Similarly, skin-to-skin contact is important to prevent neonatal morbidity. This is in consonance with the findings by some researchers who suggest that skin-to-skin contact provide an optimal environment to newborn and is a cost-effective temperature regulation strategy suitable for poor resource settings [25-27]. For example, findings from a randomized controlled trial revealed that newborns randomized to skin-to-skin contact were in a better position to transfer to extrauterine life than those who were not assigned to skin-to-skin contact [25]. Further, the same babies had less need for respiratory support, antibiotic use, and intravenous fluids during the hospital stay [25]. The evidence suggests that skin-to-skin contact is a well-established, simple, and cost-effective intervention that signifies an environment where a newborn is directly placed on the mother's chest or abdomen to get warmth and have direct ventral-to-ventral skin contact [28]. According to WHO, skin-to-skin contact should be commenced immediately within an hour of delivery of a baby to prevent hypothermia and associated complications [28]. The benefits of skin-to-skin contact have justified the fact that newborns with skin-to-skin contact are more likely to receive breastfeeding, be exclusively breastfed, and be breastfed for a longer duration [29-32]. Further, skin-to-skin contact also improves the autonomic and cognitive function of the baby, thereby reducing neonatal, infant, and childhood morbidity [33,34].

5. Strengths and Limitations

This is the first study to look into the thermal regulation practices and the association between hypothermia and neonatal morbidity and mortality in newborns admitted to NICUs in the south of Saudi Arabia. The findings provide valuable insights into an important clinical issue of hypothermia and its effects on newborn morbidity and mortality. This unique strength of the study may guide clinicians and neonatologists to be mindful of the effects of hypothermia and bad temperature regulation practices in NICUs. Another strength of the current study is that we objectively measured the temperature of the newborn by using a sterile thermometer rather than relying on self-reported data from parents. This would minimize the potential for misclassification bias in the exposure. Similarly, we kept our outcome variable (neonatal mortality) as a binary variable and because it is a hard outcome, the chances of misclassification bias in the outcome are negligible. Besides, we used standard laboratory methods to measure the blood parameters and identify the pathologies such as leukocytosis, anemia, thrombocytopenia, and leukopenia. Also, calibrated weight measurement scales were used to measure the birth weight of newborns and the standard proformas were used to collect the data. Besides, our study was a prospective cohort study that followed neonates prospectively to assess their outcomes. Hence the temporal relationship between hypothermia and neonatal morbidity and mortality can be established. However, there are some potential limitations to this study that must be acknowledged. One of the limitations of this study is our sample size was relatively smaller than other similar studies, which may have prevented us from studying the gender differences. Also, we did not follow newborns beyond one month to assess the long-term outcomes of thermal regulation practices and hypothermia on neonatal morbidity and mortality.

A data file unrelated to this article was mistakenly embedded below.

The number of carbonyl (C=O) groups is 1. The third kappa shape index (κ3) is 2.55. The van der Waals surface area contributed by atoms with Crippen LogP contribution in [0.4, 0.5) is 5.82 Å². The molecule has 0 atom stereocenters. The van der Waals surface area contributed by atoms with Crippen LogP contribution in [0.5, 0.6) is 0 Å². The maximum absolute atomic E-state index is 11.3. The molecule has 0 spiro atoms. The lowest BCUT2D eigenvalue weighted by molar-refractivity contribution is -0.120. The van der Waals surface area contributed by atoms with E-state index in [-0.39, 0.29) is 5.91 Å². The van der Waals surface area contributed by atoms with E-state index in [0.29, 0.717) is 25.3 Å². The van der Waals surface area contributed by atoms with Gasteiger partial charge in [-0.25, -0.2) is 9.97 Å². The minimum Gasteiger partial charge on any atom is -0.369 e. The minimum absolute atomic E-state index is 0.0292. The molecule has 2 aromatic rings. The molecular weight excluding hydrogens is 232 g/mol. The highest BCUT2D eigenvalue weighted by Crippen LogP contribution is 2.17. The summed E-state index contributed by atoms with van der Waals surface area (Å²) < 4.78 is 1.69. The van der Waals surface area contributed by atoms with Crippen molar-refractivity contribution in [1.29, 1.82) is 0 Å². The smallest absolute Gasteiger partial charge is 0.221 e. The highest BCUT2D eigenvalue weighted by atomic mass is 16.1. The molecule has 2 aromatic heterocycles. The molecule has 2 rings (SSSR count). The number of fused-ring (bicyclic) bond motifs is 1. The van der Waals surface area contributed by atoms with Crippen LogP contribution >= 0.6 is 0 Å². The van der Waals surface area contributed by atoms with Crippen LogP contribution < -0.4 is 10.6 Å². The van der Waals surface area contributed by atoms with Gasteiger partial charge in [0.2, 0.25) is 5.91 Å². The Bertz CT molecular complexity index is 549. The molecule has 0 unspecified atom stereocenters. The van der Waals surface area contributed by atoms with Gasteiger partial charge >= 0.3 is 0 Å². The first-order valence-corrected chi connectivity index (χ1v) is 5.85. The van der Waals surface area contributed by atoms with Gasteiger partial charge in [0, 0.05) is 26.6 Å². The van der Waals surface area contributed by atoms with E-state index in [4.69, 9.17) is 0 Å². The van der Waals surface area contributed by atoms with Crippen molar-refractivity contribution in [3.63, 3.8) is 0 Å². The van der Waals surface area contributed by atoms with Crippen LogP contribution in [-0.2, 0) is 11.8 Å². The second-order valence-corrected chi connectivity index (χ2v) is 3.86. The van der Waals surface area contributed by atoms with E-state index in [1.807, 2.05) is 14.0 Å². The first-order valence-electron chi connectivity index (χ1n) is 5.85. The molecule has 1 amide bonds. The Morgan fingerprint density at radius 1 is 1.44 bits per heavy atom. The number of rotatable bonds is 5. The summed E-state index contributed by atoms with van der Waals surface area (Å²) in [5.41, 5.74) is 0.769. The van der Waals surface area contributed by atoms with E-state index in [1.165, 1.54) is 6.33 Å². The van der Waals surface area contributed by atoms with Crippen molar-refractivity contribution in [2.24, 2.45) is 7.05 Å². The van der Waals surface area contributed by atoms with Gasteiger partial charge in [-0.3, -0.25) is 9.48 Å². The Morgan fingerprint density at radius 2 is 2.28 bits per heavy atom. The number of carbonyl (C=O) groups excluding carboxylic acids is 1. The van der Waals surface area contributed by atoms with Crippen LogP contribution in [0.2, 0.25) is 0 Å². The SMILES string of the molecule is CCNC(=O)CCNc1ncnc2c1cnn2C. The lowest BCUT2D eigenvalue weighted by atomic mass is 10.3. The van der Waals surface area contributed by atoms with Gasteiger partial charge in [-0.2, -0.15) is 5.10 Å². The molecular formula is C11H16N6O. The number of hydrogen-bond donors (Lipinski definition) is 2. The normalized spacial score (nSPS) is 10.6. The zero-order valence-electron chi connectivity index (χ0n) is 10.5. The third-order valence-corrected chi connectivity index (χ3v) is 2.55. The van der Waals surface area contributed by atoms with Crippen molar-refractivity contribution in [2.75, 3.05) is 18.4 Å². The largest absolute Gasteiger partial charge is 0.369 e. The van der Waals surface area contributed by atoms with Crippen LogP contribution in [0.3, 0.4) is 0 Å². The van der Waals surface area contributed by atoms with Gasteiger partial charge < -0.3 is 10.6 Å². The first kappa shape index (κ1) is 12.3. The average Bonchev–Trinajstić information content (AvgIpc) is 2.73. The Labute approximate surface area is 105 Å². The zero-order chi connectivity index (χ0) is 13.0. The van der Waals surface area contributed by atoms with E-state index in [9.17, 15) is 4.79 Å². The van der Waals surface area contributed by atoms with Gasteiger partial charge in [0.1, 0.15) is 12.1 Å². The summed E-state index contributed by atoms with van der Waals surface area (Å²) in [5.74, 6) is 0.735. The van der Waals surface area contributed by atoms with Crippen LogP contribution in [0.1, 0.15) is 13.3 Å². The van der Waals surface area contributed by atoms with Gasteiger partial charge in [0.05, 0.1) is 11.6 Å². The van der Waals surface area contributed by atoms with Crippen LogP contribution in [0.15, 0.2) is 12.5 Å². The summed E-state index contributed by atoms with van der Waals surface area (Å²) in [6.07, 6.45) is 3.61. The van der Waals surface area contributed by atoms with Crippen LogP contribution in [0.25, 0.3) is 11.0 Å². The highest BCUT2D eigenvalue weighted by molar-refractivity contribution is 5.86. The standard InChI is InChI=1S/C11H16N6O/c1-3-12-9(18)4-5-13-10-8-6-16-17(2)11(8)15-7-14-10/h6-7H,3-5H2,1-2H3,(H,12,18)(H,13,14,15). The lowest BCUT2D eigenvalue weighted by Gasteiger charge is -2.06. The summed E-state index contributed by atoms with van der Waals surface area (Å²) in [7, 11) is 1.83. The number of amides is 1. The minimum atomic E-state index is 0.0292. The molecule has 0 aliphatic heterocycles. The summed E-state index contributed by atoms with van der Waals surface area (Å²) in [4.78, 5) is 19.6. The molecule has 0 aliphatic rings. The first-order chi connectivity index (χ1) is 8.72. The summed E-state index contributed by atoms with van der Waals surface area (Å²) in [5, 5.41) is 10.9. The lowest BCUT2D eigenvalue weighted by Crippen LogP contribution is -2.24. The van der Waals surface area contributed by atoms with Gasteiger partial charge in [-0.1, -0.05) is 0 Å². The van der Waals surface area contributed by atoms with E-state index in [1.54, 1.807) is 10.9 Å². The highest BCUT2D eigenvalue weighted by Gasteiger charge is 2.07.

6. Conclusion

This study concludes that hypothermia, low birth weight, abnormal CBC at admission, and lack of skin-to-skin contact increase the risk of neonatal morbidity. Also, the study indicates that thermal regulation practices such as head hats, skin-to-skin contact, and delayed bathing is not universal in the hospitals of our NICU. These findings warrant revisiting the protocols or guidelines or to assess the extent to which the guidelines of thermal regulation are being followed in NICUs. Further, The Saudi health sector needs to coordinate with health representatives to develop programs that can help obstetricians and neonatologists to coordinate collectively to reduce the burden of neonatal mortality and morbidity. This can be done by implementing simple and cost-effective strategies such as kangaroo mother care, thermal regulation practices, using warm surfaces, keeping delivery rooms warm, and providing adequate nutrition to the mother during and before pregnancy to reduce the incidence of low birth weight and associated morbidity.